Pension costs cut into PM’s pledge to safeguard budgets

Schools are facing squeezed finances, despite David Cameron’s pledge this week to safeguard the schools budget.

Speaking on Monday at Kingsmead School in Enfield, north London, the prime minister pledged to protect state school pupil funding if the Conservatives remained in power. It was one of his party’s five education commitments (see box below).

However, while he said spending per pupil would be protected in cash terms until 2020, he admitted the rate would not rise with inflation. Schools therefore face a cut in “real-terms” funding.

Plus, pension costs will rise this September when schools will have to meet increased employer contributions, up from 14.1 to 16.4 per cent. This will be followed by an increase in national insurance from 2016 as a result of alterations to state pensions.

National Association of Head Teachers general secretary, Russell Hobby, said: “As well as the normal cost of living increases, schools now face two unusual cost pressures: an increase in their national insurance contributions and an increase in their employer pensions’ contributions.

“In all the justifiable anger about teachers paying more for their pensions, it went almost unnoticed that the government was also asking schools to pay more too.

“On top of real terms budget cuts, and uncertainty over pupil premium funding, this makes for difficult times.”

In an interview on Radio 4, Paul Johnson, the director of the Institute for Fiscal Studies, described Mr Cameron’s pledge as “quite a watering down” on rumours of a full ringfence on school funding.

“What the prime minister seems to be saying is not that schools will be protected as they have been, but there will just be a cash protection, so real-terms falls over the next parliament.”

Faced with an increased number of under-5s, Mr Cameron noted that the flat-rate would still mean more money transferred into school budgets.

Given this, and the context of continued austerity measures, Policy Exchange head of education, Jonathan Simons felt the prime minister’s announcement was “a very good deal for schools”.

“Inevitably, it does not mean that schools are immune from having to find additional savings. In real terms, schools will still have to find at least 2 per cent of savings year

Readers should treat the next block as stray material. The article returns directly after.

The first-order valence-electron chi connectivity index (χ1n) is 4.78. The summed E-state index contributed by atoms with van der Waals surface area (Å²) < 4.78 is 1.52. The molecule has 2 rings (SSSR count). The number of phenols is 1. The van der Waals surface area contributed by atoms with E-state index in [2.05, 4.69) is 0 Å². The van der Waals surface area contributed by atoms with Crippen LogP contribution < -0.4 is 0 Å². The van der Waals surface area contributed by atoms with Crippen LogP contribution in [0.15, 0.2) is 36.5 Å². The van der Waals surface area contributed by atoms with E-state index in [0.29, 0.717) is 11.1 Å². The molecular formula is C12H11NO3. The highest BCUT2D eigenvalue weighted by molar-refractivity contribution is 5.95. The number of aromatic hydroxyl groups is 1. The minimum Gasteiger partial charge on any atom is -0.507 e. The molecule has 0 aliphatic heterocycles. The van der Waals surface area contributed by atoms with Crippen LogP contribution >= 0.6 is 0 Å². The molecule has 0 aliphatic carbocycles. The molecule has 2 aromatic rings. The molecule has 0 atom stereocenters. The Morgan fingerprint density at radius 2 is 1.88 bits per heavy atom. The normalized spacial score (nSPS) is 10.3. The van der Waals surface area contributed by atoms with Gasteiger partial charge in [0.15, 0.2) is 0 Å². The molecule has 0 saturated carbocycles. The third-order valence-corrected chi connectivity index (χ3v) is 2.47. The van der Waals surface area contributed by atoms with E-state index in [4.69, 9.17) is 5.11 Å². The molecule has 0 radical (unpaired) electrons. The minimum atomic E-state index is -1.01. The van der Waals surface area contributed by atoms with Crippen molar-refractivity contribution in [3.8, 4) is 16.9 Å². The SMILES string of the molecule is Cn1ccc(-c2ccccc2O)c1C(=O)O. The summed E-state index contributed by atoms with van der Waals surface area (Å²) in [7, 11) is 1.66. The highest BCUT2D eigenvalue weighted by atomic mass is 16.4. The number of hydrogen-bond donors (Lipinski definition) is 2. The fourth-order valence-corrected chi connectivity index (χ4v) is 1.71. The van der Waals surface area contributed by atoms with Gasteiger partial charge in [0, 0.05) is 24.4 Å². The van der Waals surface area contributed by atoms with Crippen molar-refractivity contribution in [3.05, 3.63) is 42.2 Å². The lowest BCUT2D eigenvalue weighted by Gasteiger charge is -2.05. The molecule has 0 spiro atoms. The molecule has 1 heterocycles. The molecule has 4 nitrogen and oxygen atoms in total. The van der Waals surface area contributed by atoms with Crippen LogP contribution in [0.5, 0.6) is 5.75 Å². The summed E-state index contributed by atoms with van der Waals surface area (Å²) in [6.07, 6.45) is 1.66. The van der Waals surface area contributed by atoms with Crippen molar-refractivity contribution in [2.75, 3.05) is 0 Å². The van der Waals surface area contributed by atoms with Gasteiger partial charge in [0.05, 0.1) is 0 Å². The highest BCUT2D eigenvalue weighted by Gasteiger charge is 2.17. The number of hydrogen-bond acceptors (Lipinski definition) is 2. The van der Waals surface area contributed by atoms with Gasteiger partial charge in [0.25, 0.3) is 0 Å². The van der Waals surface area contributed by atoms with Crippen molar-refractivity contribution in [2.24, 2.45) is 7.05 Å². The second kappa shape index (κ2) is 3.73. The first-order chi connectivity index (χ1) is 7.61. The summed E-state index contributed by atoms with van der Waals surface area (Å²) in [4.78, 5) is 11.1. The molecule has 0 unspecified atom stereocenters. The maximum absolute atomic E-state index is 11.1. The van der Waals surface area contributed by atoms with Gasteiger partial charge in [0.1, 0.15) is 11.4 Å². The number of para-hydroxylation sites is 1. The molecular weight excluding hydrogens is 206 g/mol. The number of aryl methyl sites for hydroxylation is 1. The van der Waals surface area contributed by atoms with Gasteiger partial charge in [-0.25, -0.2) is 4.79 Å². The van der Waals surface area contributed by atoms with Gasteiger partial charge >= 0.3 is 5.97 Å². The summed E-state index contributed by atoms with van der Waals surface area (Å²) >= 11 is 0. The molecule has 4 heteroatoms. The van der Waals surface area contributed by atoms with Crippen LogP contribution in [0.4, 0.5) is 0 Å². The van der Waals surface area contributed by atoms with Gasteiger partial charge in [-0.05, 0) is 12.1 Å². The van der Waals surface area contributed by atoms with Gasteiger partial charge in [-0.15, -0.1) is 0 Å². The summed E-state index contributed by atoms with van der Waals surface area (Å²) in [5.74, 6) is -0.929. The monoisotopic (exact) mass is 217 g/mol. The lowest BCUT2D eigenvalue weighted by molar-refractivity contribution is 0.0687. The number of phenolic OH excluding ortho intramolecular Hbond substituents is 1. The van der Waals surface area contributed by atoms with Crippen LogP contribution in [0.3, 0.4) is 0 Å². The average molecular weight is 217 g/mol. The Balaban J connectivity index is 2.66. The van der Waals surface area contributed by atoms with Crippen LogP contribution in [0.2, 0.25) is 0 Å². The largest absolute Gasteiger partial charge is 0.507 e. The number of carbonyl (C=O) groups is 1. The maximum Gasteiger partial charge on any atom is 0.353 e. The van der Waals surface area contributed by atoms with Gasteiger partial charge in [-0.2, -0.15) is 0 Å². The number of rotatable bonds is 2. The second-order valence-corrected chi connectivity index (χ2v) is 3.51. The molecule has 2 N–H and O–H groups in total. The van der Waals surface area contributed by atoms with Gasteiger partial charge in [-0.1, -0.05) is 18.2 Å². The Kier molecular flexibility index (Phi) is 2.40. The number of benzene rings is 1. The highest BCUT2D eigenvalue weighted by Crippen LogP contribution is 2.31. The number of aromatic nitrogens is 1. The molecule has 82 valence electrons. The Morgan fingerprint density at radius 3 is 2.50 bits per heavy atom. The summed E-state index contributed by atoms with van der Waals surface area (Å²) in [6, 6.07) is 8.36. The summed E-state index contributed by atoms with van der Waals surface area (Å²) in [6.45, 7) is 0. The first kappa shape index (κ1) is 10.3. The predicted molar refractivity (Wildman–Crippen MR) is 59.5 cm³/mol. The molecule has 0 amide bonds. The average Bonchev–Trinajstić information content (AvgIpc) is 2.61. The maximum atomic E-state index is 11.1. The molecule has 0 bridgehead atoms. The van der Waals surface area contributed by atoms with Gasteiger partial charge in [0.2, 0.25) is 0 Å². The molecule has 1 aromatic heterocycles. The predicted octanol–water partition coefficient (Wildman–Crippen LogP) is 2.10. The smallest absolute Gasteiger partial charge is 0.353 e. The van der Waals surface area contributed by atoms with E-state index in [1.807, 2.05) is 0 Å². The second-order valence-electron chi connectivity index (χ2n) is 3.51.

on year throughout the next parliament –
and within that, address looming cost pressures from national insurance and pension changes.

“Smaller schools will particularly benefit from the pledge. They have the largest fixed costs in terms of premises and their leadership team. Again, they will still face real pressures on budgets.”

Education minister David Laws has criticised the move and reconfirmed a Liberal Democrat commitment to fully protect education spending “from cradle to college”.

Labour has yet to detail its planned school budget spend.

Mr Cameron also pledged to recruit an extra 17,500 physics and maths teachers, fund three million more apprenticeships by 2020 and re-confirmed a national citizen service place for every teenager that wanted one – a proposal he first unveiled at the Conservative Party conference.

He also said he would continue with the free school and academy conversion programmes.

Mr Cameron said: “A good education shouldn’t be a luxury – the preserve of those living within a certain postcode or those who can afford it. It should be something everyone in this country can get.

“This is of importance to every child in our country and to our national story because if we don’t educate the next generation properly, we will not secure Britain’s future.”



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